The global market for ads in video games is expected to grow from $3.1 billion in 2010 to $7.2 billion in 2016.
Market researcher DFC Intelligence said that advertisers are spending more money in games via in-game ads, around-game ads, and advergames.
In North America, advertisers spent $1 billion in video game ads in 2010. That number is expected to grow to $2 billion by 2014. An example of the in-game ad was the Obama campaign ad in 2008 in the Burnout Paradise video game (pictured).
But Michael Goodman, an analyst at DFC and lead researcher for the report, said the video game medium is still underutilized when it comes to advertising. The amount of ad revenue flowing into video games pales in comparison to other media, considering that video games account for a huge share of leisure time activity. Video games ought to get a bigger share, Goodman said, based on the fact that they can be much more engaging.
DFC estimates that video game revenues on a worldwide basis will grow from $67 billion in 2010 to $81 billion by 2016.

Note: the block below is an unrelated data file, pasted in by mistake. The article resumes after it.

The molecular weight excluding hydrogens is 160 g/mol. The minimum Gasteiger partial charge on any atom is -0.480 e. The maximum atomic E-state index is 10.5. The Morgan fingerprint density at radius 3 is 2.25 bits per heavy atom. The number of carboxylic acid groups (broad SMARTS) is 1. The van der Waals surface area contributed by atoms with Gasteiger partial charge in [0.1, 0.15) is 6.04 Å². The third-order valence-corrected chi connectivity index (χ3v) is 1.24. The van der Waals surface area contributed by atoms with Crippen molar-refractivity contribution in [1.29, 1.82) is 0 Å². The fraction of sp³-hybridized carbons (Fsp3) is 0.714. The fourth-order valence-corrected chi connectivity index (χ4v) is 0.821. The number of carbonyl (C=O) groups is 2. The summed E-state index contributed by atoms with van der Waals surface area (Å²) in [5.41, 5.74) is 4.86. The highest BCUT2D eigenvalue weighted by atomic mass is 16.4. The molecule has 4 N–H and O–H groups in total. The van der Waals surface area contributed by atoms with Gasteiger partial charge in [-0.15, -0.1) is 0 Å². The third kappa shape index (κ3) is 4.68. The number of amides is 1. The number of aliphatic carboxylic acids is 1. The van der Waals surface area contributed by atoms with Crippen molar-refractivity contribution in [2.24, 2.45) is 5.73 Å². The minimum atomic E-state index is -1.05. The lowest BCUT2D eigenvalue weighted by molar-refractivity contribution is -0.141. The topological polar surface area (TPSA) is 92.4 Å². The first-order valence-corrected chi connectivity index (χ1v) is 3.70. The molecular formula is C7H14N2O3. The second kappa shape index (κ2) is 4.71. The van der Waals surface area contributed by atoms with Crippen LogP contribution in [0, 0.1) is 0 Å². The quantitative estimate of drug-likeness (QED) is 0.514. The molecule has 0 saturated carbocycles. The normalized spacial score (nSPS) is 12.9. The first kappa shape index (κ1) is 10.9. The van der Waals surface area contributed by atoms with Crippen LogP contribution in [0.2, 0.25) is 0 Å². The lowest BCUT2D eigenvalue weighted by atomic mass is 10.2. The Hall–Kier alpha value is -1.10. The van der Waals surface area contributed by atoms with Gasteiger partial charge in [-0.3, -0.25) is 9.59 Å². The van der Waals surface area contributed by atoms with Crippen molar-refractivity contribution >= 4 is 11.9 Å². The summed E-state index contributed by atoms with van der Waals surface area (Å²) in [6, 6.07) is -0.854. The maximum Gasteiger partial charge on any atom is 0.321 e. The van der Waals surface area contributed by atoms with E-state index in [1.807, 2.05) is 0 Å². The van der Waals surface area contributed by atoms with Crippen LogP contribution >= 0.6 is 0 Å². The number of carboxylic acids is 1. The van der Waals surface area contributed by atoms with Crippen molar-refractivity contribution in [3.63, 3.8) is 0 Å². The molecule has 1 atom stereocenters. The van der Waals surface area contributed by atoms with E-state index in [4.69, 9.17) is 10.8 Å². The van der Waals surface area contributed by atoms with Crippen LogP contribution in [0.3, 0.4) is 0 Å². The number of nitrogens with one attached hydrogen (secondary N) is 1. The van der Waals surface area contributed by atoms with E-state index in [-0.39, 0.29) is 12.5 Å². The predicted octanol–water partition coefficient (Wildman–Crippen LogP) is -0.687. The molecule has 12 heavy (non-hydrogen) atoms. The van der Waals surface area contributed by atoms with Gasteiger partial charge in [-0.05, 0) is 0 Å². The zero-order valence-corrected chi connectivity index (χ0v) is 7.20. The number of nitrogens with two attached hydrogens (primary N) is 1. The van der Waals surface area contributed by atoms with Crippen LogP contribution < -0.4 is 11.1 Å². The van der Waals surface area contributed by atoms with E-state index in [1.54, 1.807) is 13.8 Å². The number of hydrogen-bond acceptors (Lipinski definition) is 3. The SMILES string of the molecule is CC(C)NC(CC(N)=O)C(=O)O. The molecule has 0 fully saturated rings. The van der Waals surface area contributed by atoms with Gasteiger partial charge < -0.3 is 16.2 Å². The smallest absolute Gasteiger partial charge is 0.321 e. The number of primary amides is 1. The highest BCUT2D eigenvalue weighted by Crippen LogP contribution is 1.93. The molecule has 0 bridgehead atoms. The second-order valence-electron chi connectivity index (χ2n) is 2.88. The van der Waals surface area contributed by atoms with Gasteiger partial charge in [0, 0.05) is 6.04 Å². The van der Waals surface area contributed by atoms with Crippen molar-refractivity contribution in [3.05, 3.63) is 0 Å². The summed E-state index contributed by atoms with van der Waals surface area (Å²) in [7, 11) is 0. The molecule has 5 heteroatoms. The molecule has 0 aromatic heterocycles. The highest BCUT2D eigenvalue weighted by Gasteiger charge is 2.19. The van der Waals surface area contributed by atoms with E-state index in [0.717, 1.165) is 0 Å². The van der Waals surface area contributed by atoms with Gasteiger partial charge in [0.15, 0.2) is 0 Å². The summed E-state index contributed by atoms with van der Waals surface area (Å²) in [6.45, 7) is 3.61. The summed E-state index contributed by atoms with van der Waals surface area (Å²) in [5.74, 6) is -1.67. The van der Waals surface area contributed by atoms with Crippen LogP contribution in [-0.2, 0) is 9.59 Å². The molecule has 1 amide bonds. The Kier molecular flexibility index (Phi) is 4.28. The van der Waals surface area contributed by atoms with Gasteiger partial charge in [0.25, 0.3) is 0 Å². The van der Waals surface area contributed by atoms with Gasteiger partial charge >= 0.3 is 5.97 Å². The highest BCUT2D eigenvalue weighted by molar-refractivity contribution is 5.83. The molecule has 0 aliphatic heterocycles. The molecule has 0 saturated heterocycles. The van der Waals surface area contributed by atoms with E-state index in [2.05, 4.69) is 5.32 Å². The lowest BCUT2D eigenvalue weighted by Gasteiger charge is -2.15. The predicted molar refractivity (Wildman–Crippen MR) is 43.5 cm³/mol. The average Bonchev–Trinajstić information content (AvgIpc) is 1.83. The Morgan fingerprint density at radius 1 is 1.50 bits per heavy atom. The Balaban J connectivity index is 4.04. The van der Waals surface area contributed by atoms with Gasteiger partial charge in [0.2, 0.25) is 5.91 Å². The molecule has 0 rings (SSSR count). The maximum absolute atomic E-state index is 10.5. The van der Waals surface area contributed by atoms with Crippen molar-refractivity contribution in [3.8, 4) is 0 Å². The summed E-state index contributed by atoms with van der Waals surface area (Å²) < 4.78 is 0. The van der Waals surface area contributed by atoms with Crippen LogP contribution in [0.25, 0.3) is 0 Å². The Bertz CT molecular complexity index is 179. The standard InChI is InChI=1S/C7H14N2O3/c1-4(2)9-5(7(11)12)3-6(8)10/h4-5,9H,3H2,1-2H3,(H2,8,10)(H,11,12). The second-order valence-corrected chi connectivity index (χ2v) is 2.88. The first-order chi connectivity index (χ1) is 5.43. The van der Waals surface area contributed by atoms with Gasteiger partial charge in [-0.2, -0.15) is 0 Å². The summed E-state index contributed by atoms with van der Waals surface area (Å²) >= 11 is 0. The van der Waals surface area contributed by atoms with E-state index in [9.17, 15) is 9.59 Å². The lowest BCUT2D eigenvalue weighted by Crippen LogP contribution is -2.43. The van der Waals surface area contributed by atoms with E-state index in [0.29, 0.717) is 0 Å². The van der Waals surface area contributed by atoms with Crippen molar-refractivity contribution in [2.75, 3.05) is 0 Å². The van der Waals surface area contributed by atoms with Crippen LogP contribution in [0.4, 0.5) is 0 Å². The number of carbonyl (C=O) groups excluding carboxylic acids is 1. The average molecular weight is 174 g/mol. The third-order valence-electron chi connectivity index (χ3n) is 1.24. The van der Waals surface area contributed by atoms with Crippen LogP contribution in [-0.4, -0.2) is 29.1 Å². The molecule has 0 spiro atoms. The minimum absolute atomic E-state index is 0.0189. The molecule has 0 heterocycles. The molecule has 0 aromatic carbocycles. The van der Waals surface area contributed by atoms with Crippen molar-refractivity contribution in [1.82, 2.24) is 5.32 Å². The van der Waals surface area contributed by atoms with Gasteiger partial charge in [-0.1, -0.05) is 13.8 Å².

“Video games have reached beyond adolescent males into a mainstream entertainment medium that touches every segment of the population,” said Goodman, in a statement. “Despite this, advertisers continue to underutilize video games as an advertising vehicle. This is slowly changing as more games go online.”
The biggest growth area is delivering ads around games, such as when Facebook runs ads in the borders around social games. Another big growth area is advergames, or games created to deliver an ad message. By 2016, advergames and around-game ads will account for 78 percent of game ad revenue, according to DFC.
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